10 reasons trade unionists support scrapping Trident
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The current bill for Trident replacement is well over £100 billion and rising. This would pay for 180 state-of-the-art hospitals or 150,000 nurses. 1.5 million affordable homes could be built with this money. At a time when the government is imposing savage welfare cuts, everyone can think of a better use for £100 billion than nuclear weapons.
Just one Trident warhead is eight times more powerful than the bomb dropped on Hiroshima, which killed around 140,000 people. Britain currently has approximately 225 of these bombs. One bomb can destroy an entire city and kill indiscriminately, spreading radiation poisoning, cancer and gene damage beyond borders. It can never be justifiable to own a weapons which can cause such devastation.
3. International law
The nuclear Non-Proliferation Treaty (NPT), of which Britain is a signatory, legally binds all states with nuclear weapons to disarm. Britain pledged to disarm in 1970. No one has the right to nuclear weapons. Only nine states have nuclear weapons, the other 190 or so are nuclear-free and within the law. Britain is required to disarm.
Trident sustains only a small number of jobs (around 7,000) compared to its cost. Investment alternatives such as renewable energy projects would generate more jobs at appropriate skills levels. A major programme of off-shore wind and wave power, for example, could create 25-30,000 new jobs. It is dangerous for communities to be dependent on one employer or industry. Diversification is both possible and essential and would safeguard workers’ futures.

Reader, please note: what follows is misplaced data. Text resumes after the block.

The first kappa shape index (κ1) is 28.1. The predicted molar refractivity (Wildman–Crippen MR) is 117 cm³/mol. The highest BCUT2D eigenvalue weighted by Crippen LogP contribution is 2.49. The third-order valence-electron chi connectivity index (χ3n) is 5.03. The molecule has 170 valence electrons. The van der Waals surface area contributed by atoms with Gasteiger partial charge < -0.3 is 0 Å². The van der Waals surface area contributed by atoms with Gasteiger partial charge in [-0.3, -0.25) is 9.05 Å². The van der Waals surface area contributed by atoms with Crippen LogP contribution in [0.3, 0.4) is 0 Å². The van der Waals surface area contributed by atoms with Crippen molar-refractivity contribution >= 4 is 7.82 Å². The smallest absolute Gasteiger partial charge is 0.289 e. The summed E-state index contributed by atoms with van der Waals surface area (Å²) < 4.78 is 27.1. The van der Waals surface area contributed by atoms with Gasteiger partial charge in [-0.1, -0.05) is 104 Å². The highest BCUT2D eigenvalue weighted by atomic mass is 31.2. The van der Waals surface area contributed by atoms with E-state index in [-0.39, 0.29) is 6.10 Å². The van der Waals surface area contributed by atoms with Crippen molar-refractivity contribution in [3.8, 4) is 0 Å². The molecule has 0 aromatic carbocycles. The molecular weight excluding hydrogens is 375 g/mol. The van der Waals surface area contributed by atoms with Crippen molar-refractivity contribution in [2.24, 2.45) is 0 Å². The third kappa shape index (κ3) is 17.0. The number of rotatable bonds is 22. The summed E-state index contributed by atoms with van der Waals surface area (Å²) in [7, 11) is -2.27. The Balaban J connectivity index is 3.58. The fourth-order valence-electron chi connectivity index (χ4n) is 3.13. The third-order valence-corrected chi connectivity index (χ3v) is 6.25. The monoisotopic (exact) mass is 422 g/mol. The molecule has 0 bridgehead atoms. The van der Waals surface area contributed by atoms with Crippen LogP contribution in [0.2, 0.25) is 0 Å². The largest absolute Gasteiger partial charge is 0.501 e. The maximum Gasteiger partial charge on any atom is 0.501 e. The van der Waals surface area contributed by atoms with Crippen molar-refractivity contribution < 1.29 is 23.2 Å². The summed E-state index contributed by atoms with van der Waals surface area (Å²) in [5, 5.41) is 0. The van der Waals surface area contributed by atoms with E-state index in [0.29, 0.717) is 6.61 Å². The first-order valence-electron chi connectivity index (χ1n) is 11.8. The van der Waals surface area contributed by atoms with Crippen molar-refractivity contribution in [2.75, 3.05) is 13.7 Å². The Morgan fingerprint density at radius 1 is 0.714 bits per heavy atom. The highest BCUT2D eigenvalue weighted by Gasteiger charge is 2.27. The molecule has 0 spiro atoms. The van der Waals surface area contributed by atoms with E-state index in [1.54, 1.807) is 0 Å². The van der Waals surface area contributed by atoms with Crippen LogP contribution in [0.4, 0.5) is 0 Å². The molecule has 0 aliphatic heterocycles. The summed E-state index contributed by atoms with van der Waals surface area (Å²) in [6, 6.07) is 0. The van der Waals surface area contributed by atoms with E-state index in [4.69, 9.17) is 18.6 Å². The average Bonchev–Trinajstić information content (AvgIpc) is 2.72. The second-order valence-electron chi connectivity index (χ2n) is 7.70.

Nuclear warheads, containing plutonium and other deadly radioactive materials, are regularly transported on the roads from Berkshire to Scotland. Each lorry carries up to 8kg of plutonium; any accident involving an explosion or fire could lead to a radioactive plume spreading for miles, poisoning a huge area for thousands of years.
There is no safe storage solution for nuclear waste. Large volumes of highly radioactive, lethally toxic waste will remain a danger for hundreds of thousands of years. Recent research shows that even a so-called ‘small exchange’ of 50 nuclear weapons could cause the largest climate change in recorded human history, resulting in mass famine.
7. Military irrelevance
Senior military figures have spoken out against Trident and its replacement, stating that nuclear weapons do not meet Britain’s security needs. Resources should instead be invested in addressing actual contemporary threats, such as terrorism and cyber warfare.
8. Humanitarian response
The International Red Cross has stated that the global humanitarian community would never be able to effectively respond to the aftermath of a nuclear conflict, as too many medical facilities would be destroyed and personnel killed.
Democracy polls show that the majority of people in this country are against Trident replacement. There is particularly strong support in Scotland, where Trident is based. The SNP, standing on an anti-Trident platform, won almost all of the Scottish seats in the last General Election.
10. Disarmament is possible
South Africa dismantled its nuclear arsenal entirely between 1989 and 1993. Ukraine, Kazakhstan and Belarus gave up their nuclear weapons following the break-up of the Soviet Union. There are nuclear weapons-free zones in Latin America and the Caribbean, the South Pacific, Southeast Asia, Africa and Central Asia.